A 29 year old lady came to the imaging diagnostic center of Ahvaz Oil Grand Hospital. It was past 6 years of her marriage. Her menstrual history was normal. There was no family history of any abnormities related to uterus. Her obstetric history showed 3 miscarriages. After the third abortion she was referred to an ultrasound center and the doctor reported bicornuate or septate anomalies for her uterus where as other parts of her internal genital organ were sonologically normal. In order to further investigation she under went MRI in our center. The MRI findings are shown in Figures 2 and 3. Our observation confirmed a septate uterus for her.


Figure 2: MRI appearances showing the septum separating the uterus cavity in axial sections.
U.C: Uterus Cavity; R.O: Right Ovary; S: Septum; M: Myometrium; C: Cervix; V: Vagina; B: Bladder


Figure 3: MRI appearances of septate uterus in a series of coronal sections (A, B, C, D respectively).
U.C: Uterus Cavity; R.O: Right Ovary; S: Septum; M: Myometrium; C: Cervix; V: Vagina; B: Bladder


Uterine anomalies are related to an increased risk of infertility, miscarriage, premature birth, fetal loss and cesarean delivery [5,6]. In present case, according to the patient history, septate uterus has influenced her fertility and there was a previous history of abortion.

Ultrasonography is a simple, quick, and non invasive technique for detecting and diagnosing uterine anomalies. Despite the notable advantages of this technique, unfortunately the obstetric ultrasound scan done on our patient could not detect the septate uterus as anomalies accordance with uterus exactly and it could be probably as a result of lack of experience. However, our MRI images diagnosed this problem accuracy. Grimbizis et al. reported that 12 (26.1%) out of their 46 infertile patients with septate uterus had laparascopic finding of endometriosis [7]. Fayez also found endometriosis in three (43%) out of seven similar patients [3]. It seems possible that septate uterus may be involved in the pathogenesis of endometriosis and thereby plays an important role in indirect relationship within fertility. Therefore, it seems that any finding about endometriosis should be followed by carfule investigation for utrine malformation especially in women affected by septate uterus.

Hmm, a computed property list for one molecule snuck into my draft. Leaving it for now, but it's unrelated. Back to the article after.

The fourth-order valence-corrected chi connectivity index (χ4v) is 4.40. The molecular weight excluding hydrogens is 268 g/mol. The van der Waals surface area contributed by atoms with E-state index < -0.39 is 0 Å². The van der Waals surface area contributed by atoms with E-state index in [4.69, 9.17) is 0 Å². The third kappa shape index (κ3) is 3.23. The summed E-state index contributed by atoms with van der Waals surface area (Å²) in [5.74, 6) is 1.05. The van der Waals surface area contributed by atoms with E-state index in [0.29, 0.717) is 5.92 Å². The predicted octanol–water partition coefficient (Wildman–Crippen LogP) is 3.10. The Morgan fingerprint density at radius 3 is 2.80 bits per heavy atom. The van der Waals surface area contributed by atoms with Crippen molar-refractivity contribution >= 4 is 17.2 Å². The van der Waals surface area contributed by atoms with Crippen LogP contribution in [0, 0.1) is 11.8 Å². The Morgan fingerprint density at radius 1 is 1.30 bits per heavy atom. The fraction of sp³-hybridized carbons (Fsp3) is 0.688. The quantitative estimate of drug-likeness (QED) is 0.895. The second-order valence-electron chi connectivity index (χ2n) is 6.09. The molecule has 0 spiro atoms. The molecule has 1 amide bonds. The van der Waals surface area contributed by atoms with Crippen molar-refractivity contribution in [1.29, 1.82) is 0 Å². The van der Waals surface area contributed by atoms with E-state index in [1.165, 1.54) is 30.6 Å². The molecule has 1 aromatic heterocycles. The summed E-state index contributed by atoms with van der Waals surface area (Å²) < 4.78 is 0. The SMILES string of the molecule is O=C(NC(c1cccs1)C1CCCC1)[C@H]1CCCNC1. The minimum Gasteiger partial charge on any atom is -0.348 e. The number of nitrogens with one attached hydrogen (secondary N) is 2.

In conclusion, the diagnosis of septate uterus as a congenital anomaly can be achieved easily with MRI. It can be corrected by hysteroscopic surgery and thereby decreases the rate of abortion for women greatly.


In female embryo, the mullarian ducts give rise to the fallopian tubes, uterus, and upper portion of the vagina. The uterus is developed from fusion and canalization of the vertical parts of the mullarian ducts in the midline. At first, because of presence of an incomplete septum this fusion is incomplete. As the uterus development progress, this septum reabsorbed and uterus with a single cavity forms (Figure 4) any abnormalities in this process can result in the range of known mullarian anomalies like septate uterus. Although these anomalies can remain in a relatively quiescent state during the prepubertal but they also can be followed by obstetrical complication in female during puberty years [8].


Figure 4: Development of the uterus.